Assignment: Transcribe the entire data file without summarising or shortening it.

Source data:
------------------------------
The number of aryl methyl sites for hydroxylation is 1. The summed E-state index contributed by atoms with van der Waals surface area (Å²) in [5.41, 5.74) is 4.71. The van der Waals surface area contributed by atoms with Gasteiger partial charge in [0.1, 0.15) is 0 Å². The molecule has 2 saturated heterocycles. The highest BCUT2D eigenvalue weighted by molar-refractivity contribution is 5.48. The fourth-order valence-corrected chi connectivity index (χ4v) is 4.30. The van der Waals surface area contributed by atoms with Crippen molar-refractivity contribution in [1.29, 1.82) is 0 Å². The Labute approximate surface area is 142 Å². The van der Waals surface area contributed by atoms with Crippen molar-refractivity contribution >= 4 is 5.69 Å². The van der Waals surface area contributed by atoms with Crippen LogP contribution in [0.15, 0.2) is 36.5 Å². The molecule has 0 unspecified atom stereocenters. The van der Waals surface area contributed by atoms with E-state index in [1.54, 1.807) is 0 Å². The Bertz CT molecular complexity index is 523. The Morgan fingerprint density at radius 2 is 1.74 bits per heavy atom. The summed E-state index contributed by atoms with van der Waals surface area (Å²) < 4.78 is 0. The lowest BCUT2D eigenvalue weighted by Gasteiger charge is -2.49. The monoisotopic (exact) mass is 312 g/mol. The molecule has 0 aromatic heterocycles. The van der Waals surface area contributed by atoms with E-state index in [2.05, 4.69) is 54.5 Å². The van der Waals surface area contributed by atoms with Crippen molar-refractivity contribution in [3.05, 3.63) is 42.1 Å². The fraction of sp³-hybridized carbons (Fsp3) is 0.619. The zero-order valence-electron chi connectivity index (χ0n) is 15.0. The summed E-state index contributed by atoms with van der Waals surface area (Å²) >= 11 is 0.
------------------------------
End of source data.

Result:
The number of aryl methyl sites for hydroxylation is 1. The summed E-state index contributed by atoms with van der Waals surface area (Å²) in [5.41, 5.74) is 4.71. The van der Waals surface area contributed by atoms with Gasteiger partial charge in [0.1, 0.15) is 0 Å². The molecule has 2 saturated heterocycles. The highest BCUT2D eigenvalue weighted by molar-refractivity contribution is 5.48. The fourth-order valence-corrected chi connectivity index (χ4v) is 4.30. The van der Waals surface area contributed by atoms with Crippen molar-refractivity contribution in [1.29, 1.82) is 0 Å². The Labute approximate surface area is 142 Å². The van der Waals surface area contributed by atoms with Crippen molar-refractivity contribution >= 4 is 5.69 Å². The van der Waals surface area contributed by atoms with Crippen LogP contribution in [0.15, 0.2) is 36.5 Å². The molecule has 0 unspecified atom stereocenters. The van der Waals surface area contributed by atoms with E-state index in [1.54, 1.807) is 0 Å². The Bertz CT molecular complexity index is 523. The Morgan fingerprint density at radius 2 is 1.74 bits per heavy atom. The summed E-state index contributed by atoms with van der Waals surface area (Å²) < 4.78 is 0. The lowest BCUT2D eigenvalue weighted by Gasteiger charge is -2.49. The monoisotopic (exact) mass is 312 g/mol. The molecule has 0 aromatic heterocycles. The van der Waals surface area contributed by atoms with E-state index in [2.05, 4.69) is 54.5 Å². The van der Waals surface area contributed by atoms with Crippen molar-refractivity contribution in [3.05, 3.63) is 42.1 Å². The fraction of sp³-hybridized carbons (Fsp3) is 0.619. The zero-order valence-electron chi connectivity index (χ0n) is 15.0. The summed E-state index contributed by atoms with van der Waals surface area (Å²) >= 11 is 0.